Two people who survived homophobic attacks spoke to our team, via Afrique Occident Solidaire. One said that he had received threatening and insulting calls from a private number. He also said he had been hit several times in the street. 

The other man told us more about his experience. 

When my family found out that I was gay, they burned my room, saying that it was 'haram' [Editor's note: a term that refers to the concept of sin in Islam]. I fled to another town. I rented a room and I pay for it as I can. Since May 23, the climate here has been horrible. People think that gay people are like wild animals. In the street, we get more looks than before, which makes me even more scared. I try to dress differently, to be discreet.    

'The only way for these men to get out of prison is to know someone with connections'

Prudence is an association that tries to provide help and support to gay people living in Senegal. Association president Djamil Bagoura, who himself has been assaulted several times, spoke to the FRANCE 24 Observers team:

All of these cases are similar. People thought the victims seemed gay. A man who is arrested and handed over to the police just because someone suspects he is gay almost always goes to prison, sometimes for up to six months.

By law, homosexuality is considered an unnatural act. There is almost no way to escape a conviction. In other cases where there is actual 'proof' that a man has committed a homosexual act – for example, if he was seen being sexually active with another man – he might be sentenced up to five years in prison. 

The only way for these men to get out of prison is to know someone with connections – an outside intervention.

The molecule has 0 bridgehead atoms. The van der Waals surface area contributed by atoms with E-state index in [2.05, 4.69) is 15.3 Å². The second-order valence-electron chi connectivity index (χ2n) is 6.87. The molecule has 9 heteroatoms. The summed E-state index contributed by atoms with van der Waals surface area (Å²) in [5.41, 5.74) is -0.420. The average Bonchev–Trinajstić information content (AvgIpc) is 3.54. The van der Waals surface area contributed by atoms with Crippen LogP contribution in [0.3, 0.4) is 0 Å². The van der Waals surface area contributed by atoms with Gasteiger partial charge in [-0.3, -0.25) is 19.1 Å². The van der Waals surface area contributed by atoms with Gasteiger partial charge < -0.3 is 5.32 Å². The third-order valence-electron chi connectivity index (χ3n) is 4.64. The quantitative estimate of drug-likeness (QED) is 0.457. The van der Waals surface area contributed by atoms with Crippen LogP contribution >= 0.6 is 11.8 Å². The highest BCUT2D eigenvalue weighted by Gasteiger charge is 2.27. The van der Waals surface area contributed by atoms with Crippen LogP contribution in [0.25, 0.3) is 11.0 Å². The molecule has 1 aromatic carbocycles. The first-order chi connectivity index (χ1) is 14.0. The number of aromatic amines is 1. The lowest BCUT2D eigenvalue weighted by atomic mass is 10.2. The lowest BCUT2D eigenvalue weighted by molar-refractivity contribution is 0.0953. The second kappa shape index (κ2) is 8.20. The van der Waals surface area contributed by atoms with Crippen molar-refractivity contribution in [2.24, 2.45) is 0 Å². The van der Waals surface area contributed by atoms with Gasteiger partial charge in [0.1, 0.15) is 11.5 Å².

'Either you leave or you get killed'

The people who contact us tell us that they have been threatened in their neighbourhoods. People say, 'either you leave or you get killed.' People with financial means leave Senegal and move to Mauritania or Gambia. Others leave their homes and their neighbourhoods but stay in Senegal. They have to abandon everything. 

For those who have the means to flee, we tell them to be as discreet as possible, to try and change their behaviour, to not wear clothes that people associate with the gay community and to avoid visiting some lower class neighbourhoods, for example, those located in Dakar suburbs. 

I don’t think that things are going to calm down. On Wednesday, June 9, there was another vitriolic debate against homosexuality broadcast on television. Considering the upcoming presidential election in 2022, I don’t see that ending any time soon. Our only hope is that other countries will intervene when they hear our call for help. 

Over the past few years, a number of videos showing similar assaults have circulated in Senegal. There have also been a number of protests against homosexuality, notably in 2015.

Asked in February if there was a possibility that homosexuality would be legalised, Senegalese president Macky Sall said: "That’s not possible because our society won't accept it. Society will evolve and it will take the time it takes. Each country has its own metabolism." 

Source: https://observers.france24.com/en/africa/20210615-senegal-gay-community-homophobia-assaults